The SECURE ACT and your Retirement

Ben Waller |

 

The SECURE Act (Setting Every Community Up for Retirement Enhancement) was major legislation passed by Congress and signed into Law at the end of 2019.

 

Key takeaways—The SECURE Act:

  • Repeals the maximum age for traditional IRA contributions, which is currently 70½. Taxpayers of any age may now contribute to IRAs when other requirements are met.
  • Increases the required minimum distribution (RMD) age for retirement accounts to 72 (up from 70½).
  • Inherited IRA distributions generally must now be taken within 10 years instead of stretched over a non-spouse beneficiary’s lifetime, subject to limited exceptions.
  • Allows long-term, part-time workers to participate in 401(k) plans.
  • Offers more options for lifetime income strategies.
  • Permits parents to withdraw up to $5,000 from retirement accounts penalty-free within a year of birth or adoption for qualified expenses.
  • Allows parents to withdraw up to $10,000 from 529 plans to repay student loans.

 

What to do now?

    1. RMDs now begin at age 72 for anyone who turns 70 ½ in 2020 or later. This may impact some retirement plans as other options to meet cash flow needs may make delaying distributions from retirement accounts preferable. Contact your WBH advisor to discuss how your plans could change.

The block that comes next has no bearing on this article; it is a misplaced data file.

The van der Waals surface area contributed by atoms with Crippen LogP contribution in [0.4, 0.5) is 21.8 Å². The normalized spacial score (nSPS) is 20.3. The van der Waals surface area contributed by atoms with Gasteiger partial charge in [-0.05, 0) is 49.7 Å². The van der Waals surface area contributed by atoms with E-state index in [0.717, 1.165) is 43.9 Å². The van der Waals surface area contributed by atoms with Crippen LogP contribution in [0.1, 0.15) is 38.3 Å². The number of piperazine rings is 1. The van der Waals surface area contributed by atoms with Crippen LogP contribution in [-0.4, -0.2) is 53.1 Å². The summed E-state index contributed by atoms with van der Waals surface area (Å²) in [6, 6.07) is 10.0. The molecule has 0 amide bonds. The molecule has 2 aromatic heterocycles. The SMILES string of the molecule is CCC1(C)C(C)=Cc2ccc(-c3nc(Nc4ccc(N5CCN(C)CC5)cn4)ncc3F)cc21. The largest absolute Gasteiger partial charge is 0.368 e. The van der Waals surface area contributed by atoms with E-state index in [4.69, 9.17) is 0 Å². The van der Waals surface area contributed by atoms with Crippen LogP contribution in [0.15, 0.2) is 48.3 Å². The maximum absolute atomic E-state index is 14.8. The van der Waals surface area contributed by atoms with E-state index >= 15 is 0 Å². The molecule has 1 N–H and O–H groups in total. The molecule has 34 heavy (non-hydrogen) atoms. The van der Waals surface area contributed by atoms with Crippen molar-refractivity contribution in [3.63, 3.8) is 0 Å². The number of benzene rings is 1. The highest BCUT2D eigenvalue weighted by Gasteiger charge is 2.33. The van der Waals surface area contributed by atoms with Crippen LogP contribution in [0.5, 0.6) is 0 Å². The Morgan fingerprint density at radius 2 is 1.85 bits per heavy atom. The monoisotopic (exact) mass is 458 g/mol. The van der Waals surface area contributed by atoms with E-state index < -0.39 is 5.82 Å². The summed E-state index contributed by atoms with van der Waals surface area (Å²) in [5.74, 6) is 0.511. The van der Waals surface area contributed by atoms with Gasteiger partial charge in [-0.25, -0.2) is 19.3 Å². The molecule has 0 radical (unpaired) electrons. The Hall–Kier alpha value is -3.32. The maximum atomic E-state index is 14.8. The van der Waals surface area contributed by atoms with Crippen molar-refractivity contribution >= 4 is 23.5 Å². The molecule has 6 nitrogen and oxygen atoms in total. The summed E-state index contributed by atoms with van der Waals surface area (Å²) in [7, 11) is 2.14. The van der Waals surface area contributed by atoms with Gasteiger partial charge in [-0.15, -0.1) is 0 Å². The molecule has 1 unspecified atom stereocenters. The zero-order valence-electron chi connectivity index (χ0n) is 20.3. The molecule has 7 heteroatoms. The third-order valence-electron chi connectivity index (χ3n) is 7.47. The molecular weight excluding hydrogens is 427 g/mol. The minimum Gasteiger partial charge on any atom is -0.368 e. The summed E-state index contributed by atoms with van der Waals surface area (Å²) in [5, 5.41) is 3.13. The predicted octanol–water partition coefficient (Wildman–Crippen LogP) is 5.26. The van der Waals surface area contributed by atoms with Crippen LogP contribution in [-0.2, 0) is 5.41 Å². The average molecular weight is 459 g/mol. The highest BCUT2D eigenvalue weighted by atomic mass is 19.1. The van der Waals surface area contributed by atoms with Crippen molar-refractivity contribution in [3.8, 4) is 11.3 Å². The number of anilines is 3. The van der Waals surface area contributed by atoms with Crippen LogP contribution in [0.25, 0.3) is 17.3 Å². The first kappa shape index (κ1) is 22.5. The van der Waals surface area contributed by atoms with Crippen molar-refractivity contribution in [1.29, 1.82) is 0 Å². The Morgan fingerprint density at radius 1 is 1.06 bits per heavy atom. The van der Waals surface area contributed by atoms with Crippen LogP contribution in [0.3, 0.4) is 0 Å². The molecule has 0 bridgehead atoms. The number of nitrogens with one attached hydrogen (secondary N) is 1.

2. If you turned 70 ½ in 2020, some account custodians (including Schwab and Fidelity) may have sent out statements regarding 2020 RMDs that contained errors. Please contact your custodian or advisor to discuss your 2020 RMD if this may have impacted you.
    3. Estate plans may need to be reviewed as a result of the SECURE Act. The benefits of Inherited IRAs for some beneficiaries have been reduced. Understanding how your heirs may be impacted is the first step to considering any changes to long made plans. Please contact your WBH advisor to discuss other options available to you.
    4. Don’t be overwhelmed. While change can be frustrating, there are solutions available and we are here to help!